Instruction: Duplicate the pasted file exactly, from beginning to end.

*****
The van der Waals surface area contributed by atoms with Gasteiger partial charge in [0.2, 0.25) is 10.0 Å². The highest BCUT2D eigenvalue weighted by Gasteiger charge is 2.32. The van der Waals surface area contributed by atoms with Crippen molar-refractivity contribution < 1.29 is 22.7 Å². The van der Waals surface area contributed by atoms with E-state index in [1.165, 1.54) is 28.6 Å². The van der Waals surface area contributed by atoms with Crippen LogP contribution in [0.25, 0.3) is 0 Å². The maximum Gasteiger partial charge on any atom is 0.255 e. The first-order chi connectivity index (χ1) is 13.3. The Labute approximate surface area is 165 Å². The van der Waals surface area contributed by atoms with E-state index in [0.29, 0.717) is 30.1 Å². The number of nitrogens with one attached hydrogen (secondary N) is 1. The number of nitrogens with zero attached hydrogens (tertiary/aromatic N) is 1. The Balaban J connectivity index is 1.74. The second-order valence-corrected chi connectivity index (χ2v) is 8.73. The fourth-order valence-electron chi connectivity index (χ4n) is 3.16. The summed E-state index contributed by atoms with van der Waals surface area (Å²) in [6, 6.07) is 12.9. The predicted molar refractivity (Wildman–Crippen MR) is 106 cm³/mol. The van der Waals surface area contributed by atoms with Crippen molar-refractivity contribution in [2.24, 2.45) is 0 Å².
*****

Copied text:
The van der Waals surface area contributed by atoms with Gasteiger partial charge in [0.2, 0.25) is 10.0 Å². The highest BCUT2D eigenvalue weighted by Gasteiger charge is 2.32. The van der Waals surface area contributed by atoms with Crippen molar-refractivity contribution < 1.29 is 22.7 Å². The van der Waals surface area contributed by atoms with E-state index in [1.165, 1.54) is 28.6 Å². The van der Waals surface area contributed by atoms with Crippen LogP contribution in [0.25, 0.3) is 0 Å². The maximum Gasteiger partial charge on any atom is 0.255 e. The first-order chi connectivity index (χ1) is 13.3. The Labute approximate surface area is 165 Å². The van der Waals surface area contributed by atoms with E-state index in [0.29, 0.717) is 30.1 Å². The number of nitrogens with one attached hydrogen (secondary N) is 1. The number of nitrogens with zero attached hydrogens (tertiary/aromatic N) is 1. The Balaban J connectivity index is 1.74. The second-order valence-corrected chi connectivity index (χ2v) is 8.73. The fourth-order valence-electron chi connectivity index (χ4n) is 3.16. The summed E-state index contributed by atoms with van der Waals surface area (Å²) in [6, 6.07) is 12.9. The predicted molar refractivity (Wildman–Crippen MR) is 106 cm³/mol. The van der Waals surface area contributed by atoms with Crippen molar-refractivity contribution in [2.24, 2.45) is 0 Å².